A number of movements would have been impossible without the precedent of cubism. Some of these ultimately show no relationship at all to cubism, but on some level, all of the following owe at least part of their stylistic evolution to cubism:

Futurism: This is an Italian movement which rejects traditional political and cultural values; it insists on experiencing the present in terms of speed, movement, dynamism; modern life should be the subject. Instead of the cubist fragmentation of an object, the focus in futurism is on "force lines" and the vibrations of movement. Whereas in cubism, daily life often becomes the subject matter, in futurism the subject is war, riots, athletes, the diffusion of electric light. In and in painting, a sense of the object unfolding in space and in time is a goal; the viewer should be thrust into the center of the painting. If cubism is an intellectual and conceptual response to reality, then futurism is an emotional and dynamic response. Stylistically, evolves from () and cubism; but this will be overlaid with a more agitated, dynamic field of movement or force lines. Since also evolved from neo-, the reason why some of the early expressionist work looks like some of the early futurist work can be traced to the style influences on these artists. Some of the futurists are Boccioni, Carra, Balla, Severini, and Sant-Elias.

Russian neo-: Russian artists deliberately turn to native Russian sources--peasant art, the lubok (graphics: a combination of text and illustration, first made by hand-printed methods, later by mass-produced printing), other Eastern , Russian icon painting. There are some parallels to the styles of Cezanne and Gauguin, and there may be some direct influence of these artists on the Russians. Cubism is not likely to be an influence until around 1913, futurism around the same time; but these influences are not reflected in the neo- primitivist artworks. Larionov and Goncharova and Malevich, as well, all painted in a neo- primitivist style until around 1912. Characteristics: coarse outlining, flatness or untrue perspective, figures that often do not appear planted on the ground plane, bold colors, use of size to indicate distance and to indicate relationships of important/lesser important figures; when the icon is the influence, there may be isocephaly of figures (i.e., all the figures are at the same height--we see this in some of Goncharova's paintings). It has recently been suggested that the influence for Larionov is the art of children, although not everyone agrees with this hypothesis.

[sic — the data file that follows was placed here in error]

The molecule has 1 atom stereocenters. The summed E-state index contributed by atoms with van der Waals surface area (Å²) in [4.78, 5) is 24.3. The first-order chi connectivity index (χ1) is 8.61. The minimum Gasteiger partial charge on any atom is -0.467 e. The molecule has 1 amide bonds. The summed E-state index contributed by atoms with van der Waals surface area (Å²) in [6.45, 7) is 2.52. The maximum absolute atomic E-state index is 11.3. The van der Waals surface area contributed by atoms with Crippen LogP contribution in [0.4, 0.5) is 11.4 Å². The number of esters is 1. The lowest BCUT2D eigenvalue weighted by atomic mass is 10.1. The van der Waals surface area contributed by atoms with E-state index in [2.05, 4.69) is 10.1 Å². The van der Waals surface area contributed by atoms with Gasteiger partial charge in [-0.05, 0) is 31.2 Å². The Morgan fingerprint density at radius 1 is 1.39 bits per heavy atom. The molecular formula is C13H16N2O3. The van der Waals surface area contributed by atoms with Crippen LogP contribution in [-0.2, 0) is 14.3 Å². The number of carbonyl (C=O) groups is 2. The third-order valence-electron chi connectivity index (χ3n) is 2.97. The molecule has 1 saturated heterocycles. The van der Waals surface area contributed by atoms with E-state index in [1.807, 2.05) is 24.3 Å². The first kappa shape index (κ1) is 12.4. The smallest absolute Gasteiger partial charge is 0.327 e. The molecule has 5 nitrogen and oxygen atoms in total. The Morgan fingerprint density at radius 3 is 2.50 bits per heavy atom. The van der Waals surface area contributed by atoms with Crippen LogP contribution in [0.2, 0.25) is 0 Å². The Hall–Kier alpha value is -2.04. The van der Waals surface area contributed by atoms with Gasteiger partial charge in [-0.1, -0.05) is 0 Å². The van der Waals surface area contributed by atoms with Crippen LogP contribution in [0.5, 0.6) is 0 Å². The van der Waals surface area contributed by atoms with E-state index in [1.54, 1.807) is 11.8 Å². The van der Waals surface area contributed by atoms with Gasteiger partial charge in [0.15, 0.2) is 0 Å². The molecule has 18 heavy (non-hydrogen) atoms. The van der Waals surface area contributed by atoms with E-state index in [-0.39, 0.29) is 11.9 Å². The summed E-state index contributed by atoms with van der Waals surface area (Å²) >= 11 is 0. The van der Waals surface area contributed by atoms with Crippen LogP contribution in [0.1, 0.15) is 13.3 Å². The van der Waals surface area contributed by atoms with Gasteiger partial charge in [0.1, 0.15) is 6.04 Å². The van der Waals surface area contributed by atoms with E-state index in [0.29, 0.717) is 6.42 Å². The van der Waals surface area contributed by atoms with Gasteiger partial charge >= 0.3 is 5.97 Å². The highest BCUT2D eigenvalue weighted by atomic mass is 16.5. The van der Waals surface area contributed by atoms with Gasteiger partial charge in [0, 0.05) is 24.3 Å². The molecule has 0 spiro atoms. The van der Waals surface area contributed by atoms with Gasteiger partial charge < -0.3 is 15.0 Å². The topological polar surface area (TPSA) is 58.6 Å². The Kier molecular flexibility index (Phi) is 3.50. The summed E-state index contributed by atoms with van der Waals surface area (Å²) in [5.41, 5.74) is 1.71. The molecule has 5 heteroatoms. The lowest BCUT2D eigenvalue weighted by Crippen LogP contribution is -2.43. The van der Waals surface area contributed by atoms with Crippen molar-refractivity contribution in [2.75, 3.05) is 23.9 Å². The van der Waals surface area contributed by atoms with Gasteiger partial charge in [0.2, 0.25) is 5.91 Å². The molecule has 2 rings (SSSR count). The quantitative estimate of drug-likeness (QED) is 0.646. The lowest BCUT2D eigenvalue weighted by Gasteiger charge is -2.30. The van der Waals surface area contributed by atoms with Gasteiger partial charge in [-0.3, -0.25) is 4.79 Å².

Rayonism: although there are Russian artists who call themselves futurists, looks more like Italian futurism than other Russian art forms. Its central interest is in the rays of color/light emitted by objects; these rays of color are the means for how we perceive an object in rayonism. Larionov speaks of collisions of color and light, creating drama in the painting. Ultimately, through the life of the rays of color, the viewer will attain a glimpse of the fourth dimension. Larionov and Goncharova are rayonists after about 1912. There are paintings by these artists that look more like a reflection of cubist/futurist ideas; they generally precede the development of rayonism.

Suprematism: developed by Malevich, this movement asserts the "supremacy" of the plane (rectangle or square) of color. The square is the first suprematist painting, and Malevich refers to it as the "zero" of form, from which all creation will then emerge. The goal of this movement is transcendence of the logical world, to reach the fourth dimension.

Notes 1. Douglas Cooper, The Cubist Epoch (London: Phaidon, 1970).

2. This theme of cubism as an attempt to rid the painting of illusion (hence, dis-illusionment) is developed by T.J. Clark, Farewell to an Idea: Episodes from a History of (New Haven: Yale University Press, 1999).